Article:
• 1.  Statute Unconstitutional; Offense Not a Crime  9.23
      • 2.  Determination of Probable Cause  9.24
      • 3.  Speedy Prosecution and Trial  9.25
    • G.  Common Postconviction Uses of Habeas Corpus
      • 1.  Absolute Defenses  9.26
      • 2.  Denial of Fundamental Rights  9.27
      • 3.  Changes in Law With Retroactive Effect  9.28
      • 4.  Invalid or Excessive Sentences  9.29
      • 5.  Invalid Orders Affecting Probation  9.30
      • 6.  Improper Parole and Probation Revocation or Denial  9.31
      • 7.  Prisoners’ Rights and Conditions of Imprisonment  9.32
      • 8.  Preservation of Rights on Appeal  9.33
      • 9.  Appellate Remedy Inadequate  9.34
      • 10.  Using Habeas Corpus in Conjunction With Appeal to Go Outside Appellate Record  9.35
        • a.  Procedure  9.36
        • b.  The Contention Cannot Be Adequately Raised on Appeal  9.37
        • c.  Claims of Inadequate Representation  9.38
      • 11.  Excess of Court’s Jurisdiction  9.39
      • 12.  Newly Discovered Evidence  9.40
      • 13.  False Evidence Was Introduced in Court or Was Material to Guilty Plea  9.41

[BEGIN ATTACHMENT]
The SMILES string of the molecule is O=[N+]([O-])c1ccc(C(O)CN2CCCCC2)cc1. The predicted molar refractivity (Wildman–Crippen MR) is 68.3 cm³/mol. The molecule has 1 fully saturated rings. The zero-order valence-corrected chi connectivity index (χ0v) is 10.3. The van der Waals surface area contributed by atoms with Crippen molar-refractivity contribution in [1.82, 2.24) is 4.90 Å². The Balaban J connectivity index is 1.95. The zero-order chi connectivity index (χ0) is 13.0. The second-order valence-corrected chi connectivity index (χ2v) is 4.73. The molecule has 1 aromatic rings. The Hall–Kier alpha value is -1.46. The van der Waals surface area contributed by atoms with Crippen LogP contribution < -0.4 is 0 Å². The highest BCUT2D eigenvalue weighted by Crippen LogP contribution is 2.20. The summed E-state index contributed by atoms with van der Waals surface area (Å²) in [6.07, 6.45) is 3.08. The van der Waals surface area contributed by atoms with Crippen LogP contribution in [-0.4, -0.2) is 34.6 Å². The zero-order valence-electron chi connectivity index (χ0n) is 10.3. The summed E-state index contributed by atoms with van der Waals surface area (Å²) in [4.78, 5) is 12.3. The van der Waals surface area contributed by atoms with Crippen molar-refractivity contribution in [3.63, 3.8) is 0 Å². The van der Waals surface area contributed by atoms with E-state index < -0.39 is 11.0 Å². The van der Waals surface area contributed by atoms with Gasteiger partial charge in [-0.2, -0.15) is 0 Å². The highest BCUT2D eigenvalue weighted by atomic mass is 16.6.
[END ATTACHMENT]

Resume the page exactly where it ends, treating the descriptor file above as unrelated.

• 14.  Lawfulness of Civil Commitments  9.42

10

Preparing and Opposing Petition for Writ of Habeas Corpus

Lynda A. Romero

  • I.  CHAPTER OVERVIEW  10.1
  • II.  PREPARING AND FILING PETITION
    • A.  Pro Se Petition by Incarcerated Person  10.2
    • B.  Attorney-Drafted Petition  10.3
    • C.  Contents of Petition  10.4
  • III.  SELECTING COURT IN WHICH TO FILE PETITION
    • A.  Trial Courts and Reviewing Courts Have Habeas Corpus Jurisdiction  10.5
    • B.  Procedures in Court of Appeal and Supreme Court  10.6
    • C.  Venue  10.7
    • D.  Filing Requirements
      • 1.  In the Superior Court  10.8
      • 2.  In the Court of Appeal  10.9
      • 3.  In the Supreme Court  10.10
    • E.  Service Requirements  10.11
  • IV.  HABEAS CORPUS PROCEDURES IN SUPERIOR COURT  10.12
    • A.  Assignment to Superior Court Judge  10.13
    • B.  Informal Response  10.14
    • C.  Reply to Informal Response  10.15
    • D.  Issuance of Order to Show Cause  10.16
    • E.  Discovery  10.17
    • F.  Return to Petition  10.18
      • 1.  General Denial of Petition’s Allegations Ordinarily Insufficient  10.19